Medical Apartheid in South Africa

Demonstration at Bayer´s plant in Berkeley, March 5th

Statement of Maudelle Shirek, Vice Mayor of Berkeley
Ten years ago I worked hard to keep the Bayer plant with its unionized jobs at its present West Berkeley location. Twenty years ago I campaigned for the anti-apartheid cause. Now I ask your assistance in aiding the movement against medical apartheid in South Africa as practiced by Bayer Corporation and 41 other large pharmaceutical companies. We seek to change Bayer’s foreign policy and can begin on March 5.

In 1997 Nelson Mandela signed the Medicines Control Act. The Act allowed South Africa to declare medical emergencies and produce its own generic AIDS drugs or import said drugs at the lowest market price. In early 1998 42 pharmaceutical companies filed suit against the government of South Africa to nullify important portions of the Act.

Three years later on March 5, oral arguments begin in the Pretoria High Court. During this time over 400,000 South Africans have died of AIDS. The former Canadian UN Ambassador, Stephen Lewis, has called this and other pharmaceutical actions, “mass murder.”

Pharmaceutical CEOs and US government officials who do their bidding at the WTO would have us believe that there’s not much that can be done. Though both groups have made high sounding speeches and press releases concening the epidemic, real action has been minimal. At present only 0.2% of the 4.3 million infected South Africans can afford Western triple therapy. Roughly the same percentage holds for the 26 million infected Africans.

Solutions cannot be found in pharmaceutical corporate board rooms where the profit motive is more sacred than ameliorating suffering or saving lives. However, solutions are coming from the countries of Brazil, India and Thailand.

Two weeks ago Cipla, an Indian pharmaceutical manufacturer, offered to sell a triple therapy to the humanitarian group Doctors Without Borders for $350 a year per person. The offer would be $600 for governments. Cipla is making a profit at these prices. One can imagine the obscene profit made by Western companies who charge $11,000 for the same triple therapy.

In 1998 the Brazilian government began maufacture of 7 AIDS drugs and provides a higher quality triple therapy at no cost to over 100,000 people. The original cost was $4500 per person, which is now $3000 and expected to drop to less than $700. Brazil says it is saving money through the free program due to decreased expenses in AIDS care, hospitalization and disability payments.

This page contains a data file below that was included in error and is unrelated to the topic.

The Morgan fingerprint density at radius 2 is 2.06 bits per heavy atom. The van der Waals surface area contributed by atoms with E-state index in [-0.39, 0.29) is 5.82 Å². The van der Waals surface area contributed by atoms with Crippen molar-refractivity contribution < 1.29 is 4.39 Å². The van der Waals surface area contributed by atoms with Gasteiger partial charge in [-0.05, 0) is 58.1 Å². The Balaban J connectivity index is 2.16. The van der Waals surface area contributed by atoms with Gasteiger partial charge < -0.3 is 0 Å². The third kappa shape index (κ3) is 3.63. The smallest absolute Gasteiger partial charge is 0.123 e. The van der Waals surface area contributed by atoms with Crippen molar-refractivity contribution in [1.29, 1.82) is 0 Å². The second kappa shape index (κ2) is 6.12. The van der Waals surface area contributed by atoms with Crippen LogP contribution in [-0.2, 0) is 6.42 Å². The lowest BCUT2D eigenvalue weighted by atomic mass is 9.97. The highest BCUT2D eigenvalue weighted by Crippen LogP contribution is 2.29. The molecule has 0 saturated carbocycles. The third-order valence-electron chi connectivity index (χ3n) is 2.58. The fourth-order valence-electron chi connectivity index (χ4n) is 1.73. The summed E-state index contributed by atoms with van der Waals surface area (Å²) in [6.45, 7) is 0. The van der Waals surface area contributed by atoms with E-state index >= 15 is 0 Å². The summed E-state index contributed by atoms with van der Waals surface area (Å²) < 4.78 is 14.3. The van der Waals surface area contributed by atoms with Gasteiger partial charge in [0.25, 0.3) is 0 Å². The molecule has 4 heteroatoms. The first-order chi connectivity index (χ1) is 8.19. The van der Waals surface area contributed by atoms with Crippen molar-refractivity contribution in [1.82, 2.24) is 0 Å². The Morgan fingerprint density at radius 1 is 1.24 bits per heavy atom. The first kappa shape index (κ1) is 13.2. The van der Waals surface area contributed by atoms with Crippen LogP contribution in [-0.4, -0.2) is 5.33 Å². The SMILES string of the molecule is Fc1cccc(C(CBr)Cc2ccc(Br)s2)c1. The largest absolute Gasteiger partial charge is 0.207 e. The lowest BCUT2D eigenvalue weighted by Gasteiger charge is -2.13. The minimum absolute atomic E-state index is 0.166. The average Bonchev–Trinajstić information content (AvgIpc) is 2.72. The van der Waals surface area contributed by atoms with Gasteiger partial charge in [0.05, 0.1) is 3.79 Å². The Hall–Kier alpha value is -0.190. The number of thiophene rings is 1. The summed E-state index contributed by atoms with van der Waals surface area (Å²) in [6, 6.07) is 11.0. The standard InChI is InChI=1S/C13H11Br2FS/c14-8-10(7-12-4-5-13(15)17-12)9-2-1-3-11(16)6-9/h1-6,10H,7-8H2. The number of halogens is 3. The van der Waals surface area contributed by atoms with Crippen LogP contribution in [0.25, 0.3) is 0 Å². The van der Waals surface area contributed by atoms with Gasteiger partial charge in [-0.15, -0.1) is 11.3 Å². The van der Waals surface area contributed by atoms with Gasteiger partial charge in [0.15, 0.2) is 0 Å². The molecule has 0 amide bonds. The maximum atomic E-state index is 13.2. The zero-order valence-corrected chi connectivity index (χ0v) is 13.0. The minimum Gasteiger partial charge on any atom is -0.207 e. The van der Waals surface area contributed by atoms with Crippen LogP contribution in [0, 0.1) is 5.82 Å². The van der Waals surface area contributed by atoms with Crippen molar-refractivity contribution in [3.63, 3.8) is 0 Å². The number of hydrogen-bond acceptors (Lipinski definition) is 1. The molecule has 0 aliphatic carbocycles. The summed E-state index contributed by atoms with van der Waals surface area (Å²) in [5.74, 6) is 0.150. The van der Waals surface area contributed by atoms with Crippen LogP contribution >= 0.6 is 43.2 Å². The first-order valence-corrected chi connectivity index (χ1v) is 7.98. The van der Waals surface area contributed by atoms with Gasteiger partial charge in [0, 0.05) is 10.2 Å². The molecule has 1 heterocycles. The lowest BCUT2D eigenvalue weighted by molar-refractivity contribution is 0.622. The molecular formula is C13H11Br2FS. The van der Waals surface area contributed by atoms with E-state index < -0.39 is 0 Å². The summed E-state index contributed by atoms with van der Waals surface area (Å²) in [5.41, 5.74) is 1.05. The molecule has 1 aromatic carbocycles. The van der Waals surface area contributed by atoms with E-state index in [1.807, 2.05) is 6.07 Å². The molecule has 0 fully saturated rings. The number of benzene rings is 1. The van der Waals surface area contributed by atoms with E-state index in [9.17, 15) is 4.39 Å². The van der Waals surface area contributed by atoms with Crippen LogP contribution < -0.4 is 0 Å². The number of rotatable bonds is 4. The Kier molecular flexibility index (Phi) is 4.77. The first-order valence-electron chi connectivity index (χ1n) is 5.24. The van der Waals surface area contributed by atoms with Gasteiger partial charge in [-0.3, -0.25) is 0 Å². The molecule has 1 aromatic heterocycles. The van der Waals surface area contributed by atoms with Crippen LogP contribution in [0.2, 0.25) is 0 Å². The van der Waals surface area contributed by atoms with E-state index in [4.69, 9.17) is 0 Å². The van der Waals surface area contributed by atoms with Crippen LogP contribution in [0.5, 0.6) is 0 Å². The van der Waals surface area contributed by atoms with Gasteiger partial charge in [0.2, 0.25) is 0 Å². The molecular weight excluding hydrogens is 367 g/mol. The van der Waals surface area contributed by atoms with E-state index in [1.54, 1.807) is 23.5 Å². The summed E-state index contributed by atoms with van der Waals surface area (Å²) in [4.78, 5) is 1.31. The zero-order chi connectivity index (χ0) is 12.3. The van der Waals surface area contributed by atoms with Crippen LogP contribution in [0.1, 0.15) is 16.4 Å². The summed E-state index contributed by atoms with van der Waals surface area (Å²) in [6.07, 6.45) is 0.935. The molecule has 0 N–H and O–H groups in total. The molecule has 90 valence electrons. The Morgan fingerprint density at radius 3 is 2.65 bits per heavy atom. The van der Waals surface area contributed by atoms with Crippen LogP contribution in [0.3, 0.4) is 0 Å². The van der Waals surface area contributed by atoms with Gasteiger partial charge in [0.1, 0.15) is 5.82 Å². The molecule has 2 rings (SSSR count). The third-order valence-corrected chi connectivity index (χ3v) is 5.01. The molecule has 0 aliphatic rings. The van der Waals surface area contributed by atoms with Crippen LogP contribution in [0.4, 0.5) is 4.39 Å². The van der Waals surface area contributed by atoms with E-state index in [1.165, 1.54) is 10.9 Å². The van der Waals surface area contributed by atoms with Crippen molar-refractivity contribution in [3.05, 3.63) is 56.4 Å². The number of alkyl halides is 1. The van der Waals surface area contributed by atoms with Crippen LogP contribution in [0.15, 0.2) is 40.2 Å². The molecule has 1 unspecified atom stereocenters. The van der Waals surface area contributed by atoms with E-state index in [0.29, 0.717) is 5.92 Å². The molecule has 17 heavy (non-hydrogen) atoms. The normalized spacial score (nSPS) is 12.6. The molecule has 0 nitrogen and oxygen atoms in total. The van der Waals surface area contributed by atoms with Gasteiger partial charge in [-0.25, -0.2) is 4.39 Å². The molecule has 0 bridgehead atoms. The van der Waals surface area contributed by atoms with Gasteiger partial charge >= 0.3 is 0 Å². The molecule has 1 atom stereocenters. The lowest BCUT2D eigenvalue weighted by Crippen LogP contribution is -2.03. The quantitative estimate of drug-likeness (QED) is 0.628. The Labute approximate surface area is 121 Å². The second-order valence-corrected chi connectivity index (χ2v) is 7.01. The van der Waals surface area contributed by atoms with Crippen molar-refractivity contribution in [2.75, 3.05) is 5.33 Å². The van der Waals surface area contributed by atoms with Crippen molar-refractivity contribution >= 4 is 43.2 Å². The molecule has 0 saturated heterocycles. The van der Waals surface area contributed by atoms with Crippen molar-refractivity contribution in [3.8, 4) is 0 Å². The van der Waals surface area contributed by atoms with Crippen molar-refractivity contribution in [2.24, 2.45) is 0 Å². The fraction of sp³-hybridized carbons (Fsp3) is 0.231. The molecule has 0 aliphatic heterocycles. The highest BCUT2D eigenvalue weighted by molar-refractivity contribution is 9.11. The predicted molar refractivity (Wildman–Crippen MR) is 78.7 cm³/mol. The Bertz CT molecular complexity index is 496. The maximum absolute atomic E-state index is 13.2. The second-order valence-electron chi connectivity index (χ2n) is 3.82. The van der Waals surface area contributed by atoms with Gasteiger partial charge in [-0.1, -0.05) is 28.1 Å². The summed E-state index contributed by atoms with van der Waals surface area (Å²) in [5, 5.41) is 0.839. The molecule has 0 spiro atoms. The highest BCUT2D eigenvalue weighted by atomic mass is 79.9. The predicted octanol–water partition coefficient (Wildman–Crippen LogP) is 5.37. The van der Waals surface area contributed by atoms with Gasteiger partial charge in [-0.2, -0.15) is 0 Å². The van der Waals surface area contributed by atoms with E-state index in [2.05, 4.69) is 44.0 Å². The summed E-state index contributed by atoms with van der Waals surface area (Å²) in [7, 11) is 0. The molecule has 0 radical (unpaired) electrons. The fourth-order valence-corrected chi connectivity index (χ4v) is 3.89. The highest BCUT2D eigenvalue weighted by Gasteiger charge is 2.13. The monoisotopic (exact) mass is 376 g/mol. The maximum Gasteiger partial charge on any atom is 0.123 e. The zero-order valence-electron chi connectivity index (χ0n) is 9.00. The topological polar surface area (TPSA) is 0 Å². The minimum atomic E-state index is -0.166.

By the way on February 1, the US government filed a complaint with the World Trade Organization to stop Brazil from producing any new AIDS drugs. This is part of the Western pharmaceutical giants’ plan to export their monopolies.

Brazil has offered to share its technology and medical distribution system at no cost to countries willing to distribute free AIDS drugs. This is important becuase South Africa is one of the few African countries that actually has the infrastructure necessary to produce such drugs.

Last week the hunger relief group, Oxfam, began a corporate campaign against Glaxo to drop from the lawsuit and provide treatments affordable to Africans. ACT UP activists occupied a Glaxo office in New York. A priest in Kenya began openly, though illegally, puchasing treatments from Cipla for 70 children in the orphanage he runs. Cipla charges $20 a month per child. Western companies would charge an unsustainable $500.

At noon, Monday, March 5 we in Berkeley will demonstrate our disgust and demand that Bayer drop out of the lawsuit against South Africa. We will rally and I will lead a small group in a peaceful sit in of civil disobedience at Bayer’s front gates, Seventh and Parker Streets.

Please come show your love for the people of South Africa and support those who choose to face arrest. Endorsers include Councilmembers Worthington, Spring and Maio, San Francisco’s Tom Ammiano and Matt Gonzalez, Global Exchange and Cal medical ethics professor, Dr. Jeffrey Burack, who also treats AIDS patients in Berkeley.

We must demand that the profit-mad pharmaceutical companies change their foreign policy and fast.

March 5 info: 510-568-1680 website: